We may not know who Nikoli W are, but they can keep doing what they’re doing. For a year now, they have been pushing puzzle games across the Xbox Store counter, and – although they may look identical to each other – they are independently great little head-scratchers. That pattern doesn’t stop with Puzzle by Nikoli W Heyawake.
Heya, we are told, means ‘a room’ and wake means ‘to divide’. ‘Dividing rooms’ is a decent explanation for what’s happening here. As with almost every Puzzle by Nikoli W game, everything starts with a square grid and some numbers in it. But these numbers seem to be divided into squares and oblongs: the rooms and ‘Heya’.
The number in the room refers to how many black squares there will be in the given square or oblong. The black squares can’t connect to each other, so there’s your first clue to how to start. If a 1×1 square has a 1 in it, you need to be painting it black, as Mick would say. If a large oblong has a 0 in it, then you should be switching to the X button to mark them as clear. If there is a 5×1 rectangle with a 3 in it, then – do the maths – there’s only one way that three squares can be placed within it without those squares touching.
Okay, that’s rule number one. Rule number two is that all of the clear, non-black, unmarked squares need to connect up. There can be no islands where a white square is castaway. They need to snake together, creating a path through the whole puzzle. This is vital information. That 2×2 square in the corner with a 2 in it now gets solved: you can’t have the two black diagonal squares cutting off a clear square in the corner. Again, you have only one possible permutation, so get colouring.
The final rule, which ties the whole puzzle together, is the most complicated one. There must be no situation where you can walk through three ‘rooms’ in a straight line without hitting a black square. Basically, there can’t be so many white squares that three rooms connect up without a blockage.
Ta-dah, or Heyawake!, you have your puzzle. These three rules combine to provide just enough clues and hints to start working through to completion.
As with previous Puzzle by Nikoli W puzzles, your brain starts switching between states. We found ourselves in the room-checking state first, scanning the numbers in the rooms to make sure that there wasn’t an easy black-square placement. Then we entered the ‘is everything connecting up?’ state, where we’d follow the snaking white squares to ensure a path was preserved. And finally, we’d have a look at the room boundaries, the hardest to deduce, to see if we’d reached a point where we could eliminate a square as it was cuddling up to two white rooms.
For the first time in a Puzzle by Nikoli W review, we have to criticise the legibility. If there’s something that they get consistently right, it’s clarity. They may not be the best-looking games, and they might have the personality of a shatterproof ruler, but you can always rely on them being immediately understandable. But in Puzzle by Nikoli W Heyawake, it can be hard to spot where room boundaries are in a mostly complete puzzle. Once it’s full of blueish and black squares, it can be hard to see where the original rooms’ walls are. That’s a pain for the third of the three brain-states that we described, and it feels like there was a better solution for making them visible. A white drop shadow, perhaps.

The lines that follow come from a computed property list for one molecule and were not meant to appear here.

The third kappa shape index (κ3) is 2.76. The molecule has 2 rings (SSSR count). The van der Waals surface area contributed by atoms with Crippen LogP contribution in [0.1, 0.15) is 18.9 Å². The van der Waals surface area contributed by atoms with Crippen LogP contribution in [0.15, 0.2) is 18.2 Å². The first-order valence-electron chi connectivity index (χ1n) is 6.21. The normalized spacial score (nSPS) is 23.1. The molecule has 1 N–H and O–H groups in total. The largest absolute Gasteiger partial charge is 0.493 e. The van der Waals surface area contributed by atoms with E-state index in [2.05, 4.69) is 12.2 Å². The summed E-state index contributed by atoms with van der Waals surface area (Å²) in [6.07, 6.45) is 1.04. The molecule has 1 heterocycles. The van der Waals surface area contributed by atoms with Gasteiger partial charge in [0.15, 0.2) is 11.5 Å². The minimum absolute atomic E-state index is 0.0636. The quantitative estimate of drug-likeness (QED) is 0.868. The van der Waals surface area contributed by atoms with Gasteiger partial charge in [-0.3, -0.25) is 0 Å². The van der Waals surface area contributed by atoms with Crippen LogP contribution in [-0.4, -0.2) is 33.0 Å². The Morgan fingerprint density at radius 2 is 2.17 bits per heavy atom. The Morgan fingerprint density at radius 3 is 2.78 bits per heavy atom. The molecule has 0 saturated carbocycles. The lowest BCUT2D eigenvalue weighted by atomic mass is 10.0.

Otherwise, though, the puzzles are exactly what an idle mind needs. We lost hour after hour to the fifty grids that are included here, working from the Easy puzzles to the more sprawling and unhelpful Hards. Achievements popped with every five puzzles, and we snapped into the same state that came with the other Nikoli games: in between games and download times, we would pop on Puzzle by Nikoli W Heyawake and get a game or two in.
There is a growing criticism though, and we’re intrigued to see how the Puzzle by Nikoli W series handles it. Because Puzzle by Nikoli W Heyawake is not altogether dissimilar to Puzzle by Nikoli W Nurikabe, which in turn is not that different from Puzzle by Nikoli W Akari. We found rules familiar: numbers indicate how many black squares should be in a given area; paths should be unbroken through the puzzle; squares should not be placed together. The third of the three stages is different, but the first two are not. What emanates is a vague whiff of familiarity.
We don’t mind right now. The puzzles are so expertly done, and the Xbox Store isn’t super-saturated as it stands. But it scuffs off some of the luster of Puzzle by Nikoli W Heyawake, and means that it doesn’t blow our nerdy socks off like the other games have. It’s brilliant, and whiles away the hours, but it’s a snug kind of brilliant, rather than something that gets us thinking in new ways, tying our brains in a different kind of knot.
If you have found the Puzzle by Nikoli W series already, then Heyawake is a satisfying more-of-the-same. Its air of familiarity is easy to ignore when you’re pulling the pencil from behind your ear and filling in more brain-teasers. But if you’re new to the series and want to dip a toe in, it’s possibly the least engaging by a degree or two.
You can buy Puzzle by Nikoli W Heyawake from the Xbox Store